Driving the Growth of an Emerging Franchise
Many books, articles and publications have been written about franchising and most provide only theoretical descriptions. Early in my franchise career, I found the need for more nuts-and-bolts information on what franchising is all about, a practical model, if you will.
In the experience of growing my franchise from $0 to $100 million system-wide sales and from one to 250 open stores in less than 48 months, I have witnessed the following practical model.
A franchise company, just like any other company, has customers. A customer is a customer, whether it is a client at a law firm, a shopper at a supermarket or a franchisee, and to be successful a company must give the customer what he wants.
Giving the Custom What He Wants
What does every customer want? The most basic desire of every customer is the solution for a need. The way customers feel about the solution can be broken down into two basic elements: the quality of the solution and how it is offered (customer service). There are variations to the process such as service, warranty or ongoing support, yet fundamentally, customers have these two needs and wants.
In franchising, the unique addition to this process is that we serve the needs of two customers. First is the franchisee, who needs to earn a return on his or her investment. Second is the consumer, or the end user, whose needs are met at the store level. The pattern holds true, however, in that both of these customers’ needs must be met in terms of the quality of the solutions and the methods by which they are offered.
If we consider these two needs when we ask the question, “Why do most franchise companies fail and the few succeed?” we realize that to succeed, we need to know what quality of solution and method of delivery franchisees need.
Franchisees’ needs are basic and unilateral. The “quality” need of a franchisee is met when he earns an “appropriate” return on investment. The method of delivery is met when the franchisee experiences a “good time” while earning it. Most franchise companies overlook one of these two components. Some focus on the monetary, and some focus on experiencing the “good time.” It is vital for a franchisor to meet both of these basic needs.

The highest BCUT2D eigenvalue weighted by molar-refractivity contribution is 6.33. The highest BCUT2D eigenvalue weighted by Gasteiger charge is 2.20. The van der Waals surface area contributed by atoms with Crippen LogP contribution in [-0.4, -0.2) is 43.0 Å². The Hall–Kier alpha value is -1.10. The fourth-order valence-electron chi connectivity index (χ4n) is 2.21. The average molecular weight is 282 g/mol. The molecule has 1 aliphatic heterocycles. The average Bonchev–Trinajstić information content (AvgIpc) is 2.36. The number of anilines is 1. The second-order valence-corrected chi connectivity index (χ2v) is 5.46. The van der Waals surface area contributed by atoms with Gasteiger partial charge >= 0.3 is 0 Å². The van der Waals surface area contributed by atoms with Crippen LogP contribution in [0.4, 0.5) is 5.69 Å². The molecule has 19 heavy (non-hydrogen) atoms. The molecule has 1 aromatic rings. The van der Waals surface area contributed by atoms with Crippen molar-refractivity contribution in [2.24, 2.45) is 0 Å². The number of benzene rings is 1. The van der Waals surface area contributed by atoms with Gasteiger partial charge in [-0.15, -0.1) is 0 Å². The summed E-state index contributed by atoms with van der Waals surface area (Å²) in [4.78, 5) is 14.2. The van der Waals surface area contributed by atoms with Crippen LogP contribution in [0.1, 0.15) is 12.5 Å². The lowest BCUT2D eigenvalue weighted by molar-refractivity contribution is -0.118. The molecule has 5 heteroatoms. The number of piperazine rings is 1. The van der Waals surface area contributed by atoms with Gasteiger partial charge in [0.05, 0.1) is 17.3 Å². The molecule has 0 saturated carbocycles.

The monetary need has simple rules and guidelines that a franchisee can use to benchmark success, yet most franchise companies report that franchisees, even those among the highest performing, are not happy with their earnings. If these franchisees’ earnings are good, why are they not happy? Because the interpretation of “appropriate” return is subjective and too broad. Franchisors must meet the “quality” need by helping franchisees to understand that an appropriate return is a simple calculation of a sustainable, consistent return on investment that correlates and responds to standard formulas in their specific category.
In the food world, in which my franchise system operates, as long as the franchisee has a three to five year return on investment, he should interpret that as success, period. That is how the food world functions. History shows that if your model has a variance from this, either higher or lower, your numbers are not sustainable or your franchise will not grow. In a healthy food business, average unit volume, gross sales, multiplied by 1.5 should equal the entire cost of opening the unit, and the return on investment should take three to five years. These are model metrics, and when franchisees understand them and are able to meet them, your franchise will satisfy their need for “quality.”
“Good Time” Factors